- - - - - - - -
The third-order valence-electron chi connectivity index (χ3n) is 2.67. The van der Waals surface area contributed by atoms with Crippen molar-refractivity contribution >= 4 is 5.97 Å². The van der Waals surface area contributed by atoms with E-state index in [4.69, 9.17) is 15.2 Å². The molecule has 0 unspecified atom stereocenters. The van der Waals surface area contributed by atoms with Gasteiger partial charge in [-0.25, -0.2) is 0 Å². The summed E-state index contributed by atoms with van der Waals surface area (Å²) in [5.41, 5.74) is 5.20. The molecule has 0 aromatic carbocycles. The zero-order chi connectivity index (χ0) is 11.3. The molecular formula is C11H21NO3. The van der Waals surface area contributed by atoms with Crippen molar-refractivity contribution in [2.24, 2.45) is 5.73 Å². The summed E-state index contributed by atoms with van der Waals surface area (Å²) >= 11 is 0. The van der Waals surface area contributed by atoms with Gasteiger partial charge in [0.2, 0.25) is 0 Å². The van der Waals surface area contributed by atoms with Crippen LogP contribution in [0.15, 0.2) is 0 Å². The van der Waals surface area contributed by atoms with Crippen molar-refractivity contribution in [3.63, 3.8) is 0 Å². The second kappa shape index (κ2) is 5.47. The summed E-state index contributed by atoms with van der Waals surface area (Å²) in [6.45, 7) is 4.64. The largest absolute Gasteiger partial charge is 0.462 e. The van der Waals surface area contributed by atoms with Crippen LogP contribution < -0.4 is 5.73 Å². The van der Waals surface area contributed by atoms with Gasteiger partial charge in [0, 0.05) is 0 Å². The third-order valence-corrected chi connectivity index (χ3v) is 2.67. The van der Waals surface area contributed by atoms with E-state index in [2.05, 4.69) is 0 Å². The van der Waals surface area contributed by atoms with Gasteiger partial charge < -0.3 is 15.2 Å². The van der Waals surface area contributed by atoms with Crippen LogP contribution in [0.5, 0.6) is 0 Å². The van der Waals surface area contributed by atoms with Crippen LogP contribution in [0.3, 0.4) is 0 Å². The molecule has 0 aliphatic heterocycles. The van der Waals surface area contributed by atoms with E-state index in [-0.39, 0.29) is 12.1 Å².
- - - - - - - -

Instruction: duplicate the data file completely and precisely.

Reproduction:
The third-order valence-electron chi connectivity index (χ3n) is 2.67. The van der Waals surface area contributed by atoms with Crippen molar-refractivity contribution >= 4 is 5.97 Å². The van der Waals surface area contributed by atoms with E-state index in [4.69, 9.17) is 15.2 Å². The molecule has 0 unspecified atom stereocenters. The van der Waals surface area contributed by atoms with Gasteiger partial charge in [-0.25, -0.2) is 0 Å². The summed E-state index contributed by atoms with van der Waals surface area (Å²) in [5.41, 5.74) is 5.20. The molecule has 0 aromatic carbocycles. The zero-order chi connectivity index (χ0) is 11.3. The molecular formula is C11H21NO3. The van der Waals surface area contributed by atoms with Crippen molar-refractivity contribution in [2.24, 2.45) is 5.73 Å². The summed E-state index contributed by atoms with van der Waals surface area (Å²) >= 11 is 0. The van der Waals surface area contributed by atoms with Gasteiger partial charge in [0.2, 0.25) is 0 Å². The van der Waals surface area contributed by atoms with Crippen LogP contribution in [0.15, 0.2) is 0 Å². The van der Waals surface area contributed by atoms with Crippen molar-refractivity contribution in [3.63, 3.8) is 0 Å². The second kappa shape index (κ2) is 5.47. The summed E-state index contributed by atoms with van der Waals surface area (Å²) in [6.45, 7) is 4.64. The largest absolute Gasteiger partial charge is 0.462 e. The van der Waals surface area contributed by atoms with Crippen LogP contribution < -0.4 is 5.73 Å². The van der Waals surface area contributed by atoms with Gasteiger partial charge in [0, 0.05) is 0 Å². The third-order valence-corrected chi connectivity index (χ3v) is 2.67. The van der Waals surface area contributed by atoms with E-state index in [2.05, 4.69) is 0 Å². The van der Waals surface area contributed by atoms with Gasteiger partial charge < -0.3 is 15.2 Å². The van der Waals surface area contributed by atoms with Crippen LogP contribution in [0.5, 0.6) is 0 Å². The van der Waals surface area contributed by atoms with Crippen LogP contribution in [0.3, 0.4) is 0 Å². The molecule has 0 aliphatic heterocycles. The van der Waals surface area contributed by atoms with E-state index in [-0.39, 0.29) is 12.1 Å².